Another presidential debate is set for 8 p.m. Wednesday on MSNBC.
In order to qualify for this debate, candidates needed to meet a polling and fundraising criteria. The qualification threshold for Wednesday’s debate was achieving at least 3 percent support in four polls of national Democratic primary voters or voters in the four early voting states, or 5 percent in polls of those states. These early voting states are Iowa, New Hampshire, Nevada and South Carolina.
Candidates also needed to receive at least 165,000 donations from unique donors. Out of these 165,000 unique donations, at least 600 unique donors were needed from at least 20 different states.
Based on those requirements, the candidates participating in the November debate are:
Steffen Schmidt, professor of political science, said with 10 candidates qualifying there are many things that can set the candidates apart on the debate stage.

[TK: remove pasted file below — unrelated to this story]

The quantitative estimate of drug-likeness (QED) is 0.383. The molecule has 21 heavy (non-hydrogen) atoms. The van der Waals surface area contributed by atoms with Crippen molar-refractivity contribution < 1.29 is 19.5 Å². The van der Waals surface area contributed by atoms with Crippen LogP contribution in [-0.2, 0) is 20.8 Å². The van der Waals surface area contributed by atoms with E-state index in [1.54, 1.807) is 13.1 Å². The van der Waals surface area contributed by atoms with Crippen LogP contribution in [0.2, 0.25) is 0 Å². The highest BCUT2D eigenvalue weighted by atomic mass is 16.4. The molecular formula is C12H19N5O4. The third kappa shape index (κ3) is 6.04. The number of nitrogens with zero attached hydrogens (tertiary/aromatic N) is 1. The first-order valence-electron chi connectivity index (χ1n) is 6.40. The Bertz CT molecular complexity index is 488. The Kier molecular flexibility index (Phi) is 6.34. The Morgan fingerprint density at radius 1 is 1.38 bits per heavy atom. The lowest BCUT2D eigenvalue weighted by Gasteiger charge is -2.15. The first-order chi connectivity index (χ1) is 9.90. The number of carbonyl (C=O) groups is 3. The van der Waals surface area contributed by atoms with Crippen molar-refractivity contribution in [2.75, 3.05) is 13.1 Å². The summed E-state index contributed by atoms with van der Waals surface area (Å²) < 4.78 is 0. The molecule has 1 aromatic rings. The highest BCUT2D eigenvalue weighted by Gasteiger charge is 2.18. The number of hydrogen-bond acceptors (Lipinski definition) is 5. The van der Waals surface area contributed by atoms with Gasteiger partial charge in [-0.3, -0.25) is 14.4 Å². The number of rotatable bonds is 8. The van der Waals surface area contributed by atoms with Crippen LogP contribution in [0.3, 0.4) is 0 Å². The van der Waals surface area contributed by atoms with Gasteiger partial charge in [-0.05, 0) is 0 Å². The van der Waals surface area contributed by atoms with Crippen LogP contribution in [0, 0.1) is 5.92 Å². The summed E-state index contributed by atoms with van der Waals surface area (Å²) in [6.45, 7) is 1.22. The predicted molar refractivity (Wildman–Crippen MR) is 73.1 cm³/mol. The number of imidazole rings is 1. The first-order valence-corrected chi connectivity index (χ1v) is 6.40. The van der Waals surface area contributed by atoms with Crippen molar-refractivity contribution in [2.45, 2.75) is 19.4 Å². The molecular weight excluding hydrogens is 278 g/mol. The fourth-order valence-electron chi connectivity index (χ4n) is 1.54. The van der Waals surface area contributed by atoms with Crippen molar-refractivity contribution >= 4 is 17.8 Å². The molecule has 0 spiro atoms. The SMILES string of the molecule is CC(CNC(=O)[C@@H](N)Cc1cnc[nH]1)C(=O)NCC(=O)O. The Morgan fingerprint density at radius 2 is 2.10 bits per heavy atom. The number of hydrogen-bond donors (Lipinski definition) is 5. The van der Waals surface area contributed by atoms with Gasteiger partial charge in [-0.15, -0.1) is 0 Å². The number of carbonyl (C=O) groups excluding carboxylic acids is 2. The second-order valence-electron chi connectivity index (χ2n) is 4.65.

“The top four need to stay steady and try to build on what they are doing well,” Schmidt said. “The low polling candidates need to make a dramatic case why they are the best to beat Donald Trump. That’s a tough job because no one can say for sure what will work.”
Some debates do matter for certain political candidates individually, Schmidt said.
“Mayor Pete’s rise to first in Iowa polls [is in part] because he was so focused, calm and informed in his debate answers,” Schmidt said.
Even though Schmidt said he thinks there has been too many debates, he thinks this one is different.
“This one is different because 10 Democrats are desperate to surge in this debate,” Schmidt said.
Schmidt said it is important for students to pay attention to this debate.
“Because so much that affects student lives is determined by politics,” Schmidt said. “Also, the lives of their parents [and] grandparents depend [...] on things like Medicare, social security and climate change. Also national debt is soaring and students will have to pay down that debt taking money from their pockets and reducing their standard of living.”